One basic function of the afore-described parcel store that may be desirable in any messaging system is buffering. In general, buffering means the temporary holding of parcels until the receiving (or transmitting) system is prepared to process the information contained in the parcel. For example, parcels can be pulled by a client from a buffer on the transmitting side when needed to minimize host load. Alternatively, parcels can be pushed by the transmitting side to a variety of types of buffers on the receiving side to optimize responsiveness. The type of buffer can be specified in the XML parcel definition and made known by the parcel reference model. Alternatively the type could be determined based on information in the serialized parcel. The application can be performance tuned by adjusting the parcel buffer types in the XML without impacting the client interface or requiring software to be re-written or re-compiled.
Some examples of suitable buffer types are disclosed in Table 10:
To conserve bandwidth, parcels may be serialized prior to sending. As used here the term serialization generally refers to a process whereby the data in a parcel is stripped out and arranged in a serial manner, typically based on the index of each of the elements. A minimal amount of identification material is provided in the header of the serialized parcel to enable the reconstruction of the parcel on the receiving end. Table 11 describes one possible process of serialization for the various elements of a parcel.
Although certain embodiments of the present invention have been shown and described, it will be appreciated by those skilled in the art that changes may be made in these embodiments without departing from the principles and spirit of the invention, the scope of which is defined in the claims and their equivalents.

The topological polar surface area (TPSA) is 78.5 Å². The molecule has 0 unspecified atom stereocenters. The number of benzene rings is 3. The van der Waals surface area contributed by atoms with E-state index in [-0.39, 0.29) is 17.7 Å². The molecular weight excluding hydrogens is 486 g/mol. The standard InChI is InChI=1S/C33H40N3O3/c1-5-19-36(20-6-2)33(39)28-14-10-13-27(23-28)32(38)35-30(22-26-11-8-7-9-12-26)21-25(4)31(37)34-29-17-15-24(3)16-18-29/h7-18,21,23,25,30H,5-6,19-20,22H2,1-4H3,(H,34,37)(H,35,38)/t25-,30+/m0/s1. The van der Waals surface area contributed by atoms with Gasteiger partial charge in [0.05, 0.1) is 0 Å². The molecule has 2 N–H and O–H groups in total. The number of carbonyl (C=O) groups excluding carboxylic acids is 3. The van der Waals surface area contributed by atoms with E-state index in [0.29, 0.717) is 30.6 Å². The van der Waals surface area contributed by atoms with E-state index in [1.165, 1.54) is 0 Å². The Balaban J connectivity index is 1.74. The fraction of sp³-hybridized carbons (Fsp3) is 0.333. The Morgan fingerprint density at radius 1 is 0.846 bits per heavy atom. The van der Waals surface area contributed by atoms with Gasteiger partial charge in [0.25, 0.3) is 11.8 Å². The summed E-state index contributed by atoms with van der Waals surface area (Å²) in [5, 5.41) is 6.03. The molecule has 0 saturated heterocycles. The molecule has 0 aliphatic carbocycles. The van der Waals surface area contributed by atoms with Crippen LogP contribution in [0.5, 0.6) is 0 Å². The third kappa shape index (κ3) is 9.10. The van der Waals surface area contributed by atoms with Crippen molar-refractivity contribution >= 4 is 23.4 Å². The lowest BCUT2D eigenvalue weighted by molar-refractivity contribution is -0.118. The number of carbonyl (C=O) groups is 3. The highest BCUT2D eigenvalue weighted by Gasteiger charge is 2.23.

For example, one benefit of using a parcel structure, including definition and reference model is that the construction of graphical user interface (GUI) elements can be automated. In other words the contents of a parcel can be displayed using a format that is derived based upon the parcel itself. By parsing the parcel definition or reference model an interface can be built on the fly. Such an interface can be used for viewing the contents of a packet or packet creation and editing.
Another example of changes may be made in these embodiments without departing from the principles and spirit of the invention is the provision of a facility to iteratively create parcel instances. For example, should a series of parcel be desirable wherein one or more values differ as between parcels, an iterative function can be provided defining those parcel values in relative terms, such as +1. In this way a single parcel can be used to parametrically generate many different parcels through use of parcel iteration. Using the example of a protocol emulation application, it may be desirable to create a session pool of many sessions, defined using just one session's parcels. This can be implemented by tagging certain values in the XML model with default increment attributes. The increment is used to adjust each value for each iteration of the parcel. For example, a value may specify a default increment of “10”. If in the first parcel, the value is 50, when the parcel is iterated once, the value will be 60. If the parcel is iterated twice, the value will be 70. The default increment can also be calculated by an increment function. This allows the default increment value to be intelligently assigned based on other values in the parcel.